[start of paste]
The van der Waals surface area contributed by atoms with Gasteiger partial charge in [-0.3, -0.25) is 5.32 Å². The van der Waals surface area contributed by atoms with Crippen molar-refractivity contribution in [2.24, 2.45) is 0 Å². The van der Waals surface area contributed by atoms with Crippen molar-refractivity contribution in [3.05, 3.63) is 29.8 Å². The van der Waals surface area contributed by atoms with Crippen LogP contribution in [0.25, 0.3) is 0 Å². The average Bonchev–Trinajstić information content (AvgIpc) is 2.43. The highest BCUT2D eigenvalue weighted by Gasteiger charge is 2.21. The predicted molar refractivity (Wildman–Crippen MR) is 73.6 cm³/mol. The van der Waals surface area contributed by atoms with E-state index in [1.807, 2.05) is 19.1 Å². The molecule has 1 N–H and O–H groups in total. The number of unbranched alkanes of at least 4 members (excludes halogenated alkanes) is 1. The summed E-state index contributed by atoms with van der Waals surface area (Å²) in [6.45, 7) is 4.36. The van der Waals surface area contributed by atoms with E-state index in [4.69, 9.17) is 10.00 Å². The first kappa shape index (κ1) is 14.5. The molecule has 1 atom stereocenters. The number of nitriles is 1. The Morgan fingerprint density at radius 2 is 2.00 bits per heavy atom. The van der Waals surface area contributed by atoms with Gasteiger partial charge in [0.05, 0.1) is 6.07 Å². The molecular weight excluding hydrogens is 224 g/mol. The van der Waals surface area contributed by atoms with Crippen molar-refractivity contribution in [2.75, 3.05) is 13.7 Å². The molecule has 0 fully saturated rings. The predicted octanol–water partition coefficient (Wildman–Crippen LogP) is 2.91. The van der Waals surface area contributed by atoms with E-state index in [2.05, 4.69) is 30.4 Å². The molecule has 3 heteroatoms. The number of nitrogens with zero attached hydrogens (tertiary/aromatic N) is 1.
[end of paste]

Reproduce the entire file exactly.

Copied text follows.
The van der Waals surface area contributed by atoms with Gasteiger partial charge in [-0.3, -0.25) is 5.32 Å². The van der Waals surface area contributed by atoms with Crippen molar-refractivity contribution in [2.24, 2.45) is 0 Å². The van der Waals surface area contributed by atoms with Crippen molar-refractivity contribution in [3.05, 3.63) is 29.8 Å². The van der Waals surface area contributed by atoms with Crippen LogP contribution in [0.25, 0.3) is 0 Å². The average Bonchev–Trinajstić information content (AvgIpc) is 2.43. The highest BCUT2D eigenvalue weighted by Gasteiger charge is 2.21. The predicted molar refractivity (Wildman–Crippen MR) is 73.6 cm³/mol. The van der Waals surface area contributed by atoms with E-state index in [1.807, 2.05) is 19.1 Å². The molecule has 1 N–H and O–H groups in total. The number of unbranched alkanes of at least 4 members (excludes halogenated alkanes) is 1. The summed E-state index contributed by atoms with van der Waals surface area (Å²) in [6.45, 7) is 4.36. The van der Waals surface area contributed by atoms with E-state index in [4.69, 9.17) is 10.00 Å². The first kappa shape index (κ1) is 14.5. The molecule has 1 atom stereocenters. The number of nitriles is 1. The Morgan fingerprint density at radius 2 is 2.00 bits per heavy atom. The van der Waals surface area contributed by atoms with Gasteiger partial charge in [0.05, 0.1) is 6.07 Å². The molecular weight excluding hydrogens is 224 g/mol. The van der Waals surface area contributed by atoms with Crippen molar-refractivity contribution in [2.75, 3.05) is 13.7 Å². The molecule has 0 fully saturated rings. The predicted octanol–water partition coefficient (Wildman–Crippen LogP) is 2.91. The van der Waals surface area contributed by atoms with E-state index in [2.05, 4.69) is 30.4 Å². The molecule has 3 heteroatoms. The number of nitrogens with zero attached hydrogens (tertiary/aromatic N) is 1.